'Words can be knives': Premier urges Quebecers to cool the rhetoric

Quebec Premier Philippe Couillard stressed the importance of respectful political dialogue in the wake of the shooting at a Quebec City mosque that claimed the lives of six people.

There are consequences to the language we use, Philippe Couillard says after mosque shooting kills 6

Quebec Premier Philippe Couillard speaks to reporters as Quebec City Mayor Regis Labeaume, right, stands with him at a news conference Monday about the Quebec City mosque shootings. (Jacques Boissinot/Canadian Press)

Quebec Premier Philippe Couillard stressed the importance of respectful dialogue in the wake of the shooting at a Quebec City mosque that claimed the lives of six people. 

"When I say that words matter, it means that words can hurt, words can be knives slashing at people's consciousness," he said Tuesday.

Speaking to reporters, Couillard said it's easy to demonstrate solidarity following a tragedy. 

"The challenge is to do it one month, three months or a year from now, when an election campaign happens," he said, adding that the news media also has a role to play.

Couillard urged politicians and the public to "think twice" about the "words we write, the words we utter."

'Our society is not perfect'

Couillard's comments are part of a soul searching underway within Quebec's political class and news media, where, critics say, years of harping on questions of identity and religious accommodation have helped breed a culture of intolerance.

The attack happened Sunday, when a gunman stormed into the Centre Culturel Islamique de Québec (Islamic cultural centre of Quebec) during evening prayers.

The man accused in the shooting, 27-year-old Alexandre Bissonnette, appears to have been drawn to the rhetoric of conservative politicians, including President Donald Trump and the French far-right politician Marine Le Pen.

He was charged Monday with six counts of first-degree murder and five counts of attempted murder while using a restricted firearm.

Asked on Tuesday whether the atmosphere is "more insidious'' in Quebec than elsewhere, Couillard replied "it is different in every community.''

"Every society has to live with its demons," he replied. "Our society is not perfect. No society is."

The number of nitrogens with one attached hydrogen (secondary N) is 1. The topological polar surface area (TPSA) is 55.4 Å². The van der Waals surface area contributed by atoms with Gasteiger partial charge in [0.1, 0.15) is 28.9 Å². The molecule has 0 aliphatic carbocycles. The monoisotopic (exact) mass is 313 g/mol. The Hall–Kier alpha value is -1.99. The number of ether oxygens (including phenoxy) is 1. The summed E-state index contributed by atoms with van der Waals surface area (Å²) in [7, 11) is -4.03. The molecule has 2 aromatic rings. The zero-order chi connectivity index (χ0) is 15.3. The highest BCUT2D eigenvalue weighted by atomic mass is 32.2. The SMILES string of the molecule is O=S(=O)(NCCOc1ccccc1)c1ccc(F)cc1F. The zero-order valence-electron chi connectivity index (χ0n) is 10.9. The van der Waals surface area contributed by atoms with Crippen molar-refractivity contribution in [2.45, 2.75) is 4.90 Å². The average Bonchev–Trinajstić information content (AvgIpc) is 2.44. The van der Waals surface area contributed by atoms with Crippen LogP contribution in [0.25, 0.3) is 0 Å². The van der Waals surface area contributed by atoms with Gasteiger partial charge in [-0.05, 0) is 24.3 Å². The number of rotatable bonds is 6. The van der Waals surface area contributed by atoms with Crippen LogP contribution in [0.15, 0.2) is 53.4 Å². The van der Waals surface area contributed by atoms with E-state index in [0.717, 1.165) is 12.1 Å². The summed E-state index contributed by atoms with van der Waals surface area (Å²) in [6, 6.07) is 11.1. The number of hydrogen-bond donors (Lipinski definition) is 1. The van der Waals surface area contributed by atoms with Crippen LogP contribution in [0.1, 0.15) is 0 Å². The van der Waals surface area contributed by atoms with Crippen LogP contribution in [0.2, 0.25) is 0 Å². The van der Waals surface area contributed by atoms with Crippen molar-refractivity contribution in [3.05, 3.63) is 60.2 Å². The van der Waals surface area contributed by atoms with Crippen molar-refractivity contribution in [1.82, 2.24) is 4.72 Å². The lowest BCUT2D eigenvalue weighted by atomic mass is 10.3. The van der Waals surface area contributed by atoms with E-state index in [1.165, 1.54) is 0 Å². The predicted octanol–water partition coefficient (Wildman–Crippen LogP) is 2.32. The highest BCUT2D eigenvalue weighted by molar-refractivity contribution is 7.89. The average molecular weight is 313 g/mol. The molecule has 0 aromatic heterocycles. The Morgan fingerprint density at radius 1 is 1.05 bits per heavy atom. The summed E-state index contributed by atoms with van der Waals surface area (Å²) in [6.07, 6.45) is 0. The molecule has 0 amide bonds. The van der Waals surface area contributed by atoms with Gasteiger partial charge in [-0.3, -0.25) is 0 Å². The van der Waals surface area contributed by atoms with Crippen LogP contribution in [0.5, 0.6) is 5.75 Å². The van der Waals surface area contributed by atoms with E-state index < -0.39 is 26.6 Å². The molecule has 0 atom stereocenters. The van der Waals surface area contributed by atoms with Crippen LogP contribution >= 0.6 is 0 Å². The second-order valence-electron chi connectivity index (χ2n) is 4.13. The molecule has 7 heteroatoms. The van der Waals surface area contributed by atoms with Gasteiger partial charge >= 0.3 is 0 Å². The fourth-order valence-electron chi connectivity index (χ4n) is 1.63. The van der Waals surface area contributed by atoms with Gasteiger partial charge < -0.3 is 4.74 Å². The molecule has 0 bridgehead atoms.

PQ leader regrets burka comment

Earlier in the day, Parti Québécois Leader Jean-François Lisée acknowledged he had gone too far during his party's leadership race, when he suggested that an AK-47 could be hidden under a burka, a garment worn by some Muslim women. 

​​"The rhetoric has to be toned down on every side of the debate," Lisée, who made identity politics a key focus of his leadership campaign, told CBC Montreal's Daybreak.

"I used an example of a terrorist incident in Africa where it actually happened. Not a good choice of argument. It was not my best line. It was not a good argument to put in the Quebec debate."

Politicians, incuding Quebec Premier Philippe Couillard, Quebec City Mayor Régis Labeaume, Prime Minister Justin Trudeau and NDP Leader Thomas Mulcair, were at Monday's vigil in Quebec City. (Paul Chiasson/Canadian Press)

The Couillard government tried to legislate hate speech in 2015, following an uptick in hate crimes amid heated debate over the PQ's proposed secular charter.  

The premier abandoned the proposal, however, after the PQ raised concern it would restrict civil liberties.

On Tuesday, he said his government has invested in Montreal's anti-radicalization centre in attempt to curb extremism.

But he added that shootings such as the one at the mosque are difficult for authorities to prevent.

"You can't follow step by step everybody in our society," he said.

Alleged shooter drawn to 'far-right'

Éric Debroise, who met Bissonnette at a conservative discussion group at Quebec City's Laval University, said the alleged shooter often spoke admiringly of Trump and Le Pen. 

Alexandre Bissonnette is escorted to a van after appearing in court on Monday. (Jacques Boissinot/Canadian Press)

"He was not interested by our politics meeting because we are conservative and moderate right wing," Debroise told CBC news.

"He is more far-right or alt-right. That's why he never came back to our politics meeting."

Trump enjoys the support of the alt-right, a loosely defined political movement that includes white nationalists and white supremacists.

Le Pen, leader of the National Front in France, is known for her anti-Muslim, anti-immigrant positions

2 still in critical condition

Health officials said two of the 19 individuals wounded in the shooting remain in critical condition.

Dr. Julien Clement, head of trauma at l'Enfant-Jésus hospital, gave an update Tuesday on the condition of the five wounded who had still been in hospital.

Clement said one of the five has been released, while two are recovering well. 

The two still in critical condition are likely to survive but may have long-term damage, he added.

They were expected to undergo surgery Tuesday. One of the victims sustained multiple bullet wounds.

Another 14 people with minor injuries were released, according to a statement from the hospital, the CHU de Québec-Université Laval.

Souleymane Bah, head of a group representing Quebec City's Guinean Muslim community, said there will likely be a joint ceremony for the six victims of last weekend's mosque shooting before separate funerals are held.

With files from Kate McKenna and The Canadian Press